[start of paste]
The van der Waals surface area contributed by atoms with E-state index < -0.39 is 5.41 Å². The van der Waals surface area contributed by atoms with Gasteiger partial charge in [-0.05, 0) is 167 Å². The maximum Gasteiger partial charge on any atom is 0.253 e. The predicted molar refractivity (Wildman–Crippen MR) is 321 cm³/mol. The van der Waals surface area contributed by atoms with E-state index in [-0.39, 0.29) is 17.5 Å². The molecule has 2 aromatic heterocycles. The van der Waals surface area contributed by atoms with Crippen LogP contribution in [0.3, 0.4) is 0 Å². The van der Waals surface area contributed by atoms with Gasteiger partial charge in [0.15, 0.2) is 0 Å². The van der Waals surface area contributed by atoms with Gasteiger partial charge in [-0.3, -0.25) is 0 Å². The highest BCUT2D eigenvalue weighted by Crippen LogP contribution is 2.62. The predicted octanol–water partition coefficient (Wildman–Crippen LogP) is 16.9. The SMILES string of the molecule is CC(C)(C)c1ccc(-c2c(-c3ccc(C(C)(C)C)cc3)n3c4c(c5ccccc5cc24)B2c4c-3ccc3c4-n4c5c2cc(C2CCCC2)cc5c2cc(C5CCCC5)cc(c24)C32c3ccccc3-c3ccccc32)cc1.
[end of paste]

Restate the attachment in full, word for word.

The van der Waals surface area contributed by atoms with E-state index < -0.39 is 5.41 Å². The van der Waals surface area contributed by atoms with Gasteiger partial charge in [-0.05, 0) is 167 Å². The maximum Gasteiger partial charge on any atom is 0.253 e. The predicted molar refractivity (Wildman–Crippen MR) is 321 cm³/mol. The van der Waals surface area contributed by atoms with E-state index in [-0.39, 0.29) is 17.5 Å². The molecule has 2 aromatic heterocycles. The van der Waals surface area contributed by atoms with Crippen LogP contribution in [0.3, 0.4) is 0 Å². The van der Waals surface area contributed by atoms with Gasteiger partial charge in [0.15, 0.2) is 0 Å². The van der Waals surface area contributed by atoms with Gasteiger partial charge in [-0.3, -0.25) is 0 Å². The highest BCUT2D eigenvalue weighted by Crippen LogP contribution is 2.62. The predicted octanol–water partition coefficient (Wildman–Crippen LogP) is 16.9. The SMILES string of the molecule is CC(C)(C)c1ccc(-c2c(-c3ccc(C(C)(C)C)cc3)n3c4c(c5ccccc5cc24)B2c4c-3ccc3c4-n4c5c2cc(C2CCCC2)cc5c2cc(C5CCCC5)cc(c24)C32c3ccccc3-c3ccccc32)cc1.